Thursday, July 22, 2021

Book 294: The Buried Giant



"She began to make her way towards the cairn, and something about the way she did so, her shoulders hunched against the wind, caused a fragment of recollection to stir on the edges of Axl's mind. The emotion it provoked, even before he could hold it down, surprised and shocked him, for mingled with the overwhelming desire to go to her now and shelter her, were distinct shadows of anger and bitterness. She had talked of a long night spent alone, tormented by his absence, but could it be he too had known such a night, or several, of similar anguish? Then, as Beatrice stopped before the cairn and bowed her head to the stones as if in apology, he felt both memory and anger growing firmer, and a fear made him turn away from her."

Dates read: February 5-10, 2019

Rating: 5/10

When I was in middle school, I was on the swim team. I wasn't very fast, but I enjoyed being on the team and going to meets. So when I went to high school, I joined the team at that level. It was a whole different game: our local pool was closed for renovations most of the year, so getting to practices (an hour before school and two hours after) took a long time and I was perfectly miserable. I told my mom I wanted to quit. She insisted that I stay on the team, and I swore that if she didn't let me drop it, I would never seriously swim again. She thought I was bluffing. I wasn't. That was over 20 years ago and I haven't swum a lap since.

I don't especially regret this, I do still work out regularly and the way that chlorine dried out my hair and skin is something I don't miss at all. But more than a disinclination to swim for exercise, what keeps me away from the pool is remembering how angry I was when I had to keep swimming for months after I no longer wanted to. In Kazuo Ishiguro's The Buried Giant, remembering is a struggle for the residents of an immediately post-Arthurian era Britain. Axl and Beatrice are an older couple, Britons, who have been relegated to a restricted existence in the warren-like community they live in, but they don't know quite why. They're sure that they would get better treatment with their son, who lives in a neighboring community, so they take the highly unusual step of leaving to go to him.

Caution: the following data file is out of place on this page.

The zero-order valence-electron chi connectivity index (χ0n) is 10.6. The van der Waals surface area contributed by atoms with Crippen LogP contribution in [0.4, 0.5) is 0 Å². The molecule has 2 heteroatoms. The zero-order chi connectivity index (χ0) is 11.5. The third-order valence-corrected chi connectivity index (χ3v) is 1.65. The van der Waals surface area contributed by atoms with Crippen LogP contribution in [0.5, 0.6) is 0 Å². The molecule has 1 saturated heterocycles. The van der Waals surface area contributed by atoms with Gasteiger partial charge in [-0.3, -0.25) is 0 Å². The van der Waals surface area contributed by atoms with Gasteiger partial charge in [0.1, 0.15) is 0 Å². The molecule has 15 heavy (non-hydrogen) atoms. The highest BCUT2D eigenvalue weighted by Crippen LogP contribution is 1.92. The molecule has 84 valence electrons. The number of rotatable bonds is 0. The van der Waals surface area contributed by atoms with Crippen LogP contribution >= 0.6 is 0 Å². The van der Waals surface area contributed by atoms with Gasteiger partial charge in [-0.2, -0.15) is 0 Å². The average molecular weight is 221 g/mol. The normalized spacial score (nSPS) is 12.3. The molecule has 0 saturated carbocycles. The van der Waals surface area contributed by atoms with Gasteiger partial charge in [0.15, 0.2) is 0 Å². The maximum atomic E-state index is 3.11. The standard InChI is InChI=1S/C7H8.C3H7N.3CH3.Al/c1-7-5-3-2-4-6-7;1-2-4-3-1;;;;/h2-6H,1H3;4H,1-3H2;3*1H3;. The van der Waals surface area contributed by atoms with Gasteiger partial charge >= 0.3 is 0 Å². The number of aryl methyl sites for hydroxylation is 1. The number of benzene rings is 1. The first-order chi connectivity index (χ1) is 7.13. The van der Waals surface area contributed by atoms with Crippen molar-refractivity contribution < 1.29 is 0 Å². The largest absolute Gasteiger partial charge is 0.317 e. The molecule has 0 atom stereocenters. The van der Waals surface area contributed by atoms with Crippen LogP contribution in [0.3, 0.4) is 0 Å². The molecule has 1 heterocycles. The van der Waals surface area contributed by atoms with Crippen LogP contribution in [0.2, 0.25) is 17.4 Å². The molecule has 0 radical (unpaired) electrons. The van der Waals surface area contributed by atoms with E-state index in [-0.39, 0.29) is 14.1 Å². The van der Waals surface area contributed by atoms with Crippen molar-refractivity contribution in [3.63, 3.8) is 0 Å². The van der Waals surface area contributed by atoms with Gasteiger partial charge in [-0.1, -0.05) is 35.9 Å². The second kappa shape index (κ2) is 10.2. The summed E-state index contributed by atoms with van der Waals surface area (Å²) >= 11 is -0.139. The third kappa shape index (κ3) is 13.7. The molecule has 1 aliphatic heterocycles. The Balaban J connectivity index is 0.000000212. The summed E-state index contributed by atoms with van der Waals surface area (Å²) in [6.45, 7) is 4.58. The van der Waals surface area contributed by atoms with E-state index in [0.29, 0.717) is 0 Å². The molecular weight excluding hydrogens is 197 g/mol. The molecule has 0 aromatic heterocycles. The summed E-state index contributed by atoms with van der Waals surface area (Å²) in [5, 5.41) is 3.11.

Their journey takes an unexpected turn almost immediately. At their first stop, a Saxon village where Beatrice often goes to trade, there's a commotion. A young man named Edwin has been abducted by ogres, and though he's rescued by traveling warrior Wistan, the villagers are suspicious of a bite he's sustained during his captivity. Wistan and Edwin flee, taking Axl and Beatrice with them. They encounter, among others, an elderly Sir Gawain. Both of the fighting men claim to be on a quest to kill the dragon Querig, whose breath turns out to be the reason for the mist of forgetfulness that lays over the land...which could have surprisingly significant consequences if it were to go away.

Ishiguro loves a slow-paced, dreamy sort of narrative that reveals its secrets slowly, but there's an unfocused quality to this book that undermines the effectiveness of that approach. The story threads: Axl and Beatrice's marriage and journey towards their son, the Arthurian past, the simmering tensions between the Britons and the Saxons, and a quest to slay a literal dragon...they're not interwoven as tightly and neatly as they need to be to make the whole thing work. The characters have the level of complexity typical of myth and legend, which is to say that they're all quite shallow, more symbolic than realistic. I found it difficult to get emotionally invested in them, despite the fact that Axl and Beatrice's love seems like it should be what roots the story in genuine feeling.

Although the story itself doesn't quite come off, Ishiguro does do solid work on hitting deep themes. The power of remembering (or alternately, of forgetting) on human relationships, both on the personal level, as between Axl and Beatrice, or the group level, as between the Saxons and Britons, is powerfully rendered. The prose is lovely and elegant. I get what Ishiguro was going for here, but the reality is that it just didn't really work. The idea of a fantasy-set novel from an author I love for his ability to evoke strong emotions turned out better than the actual execution. Unless you're really just determined to read everything Ishiguro has written, or you're really looking for a book that's all theme and not much else, I'd skip this one. 
 
One year ago, I was reading: Cat's Eye
 
Two years ago, I was reading: How To Be Good

Three years ago, I was reading: The Romanov Empress
 
Four years ago, I was reading: Me Talk Pretty One Day
 
Five years ago, I was reading: The White Queen

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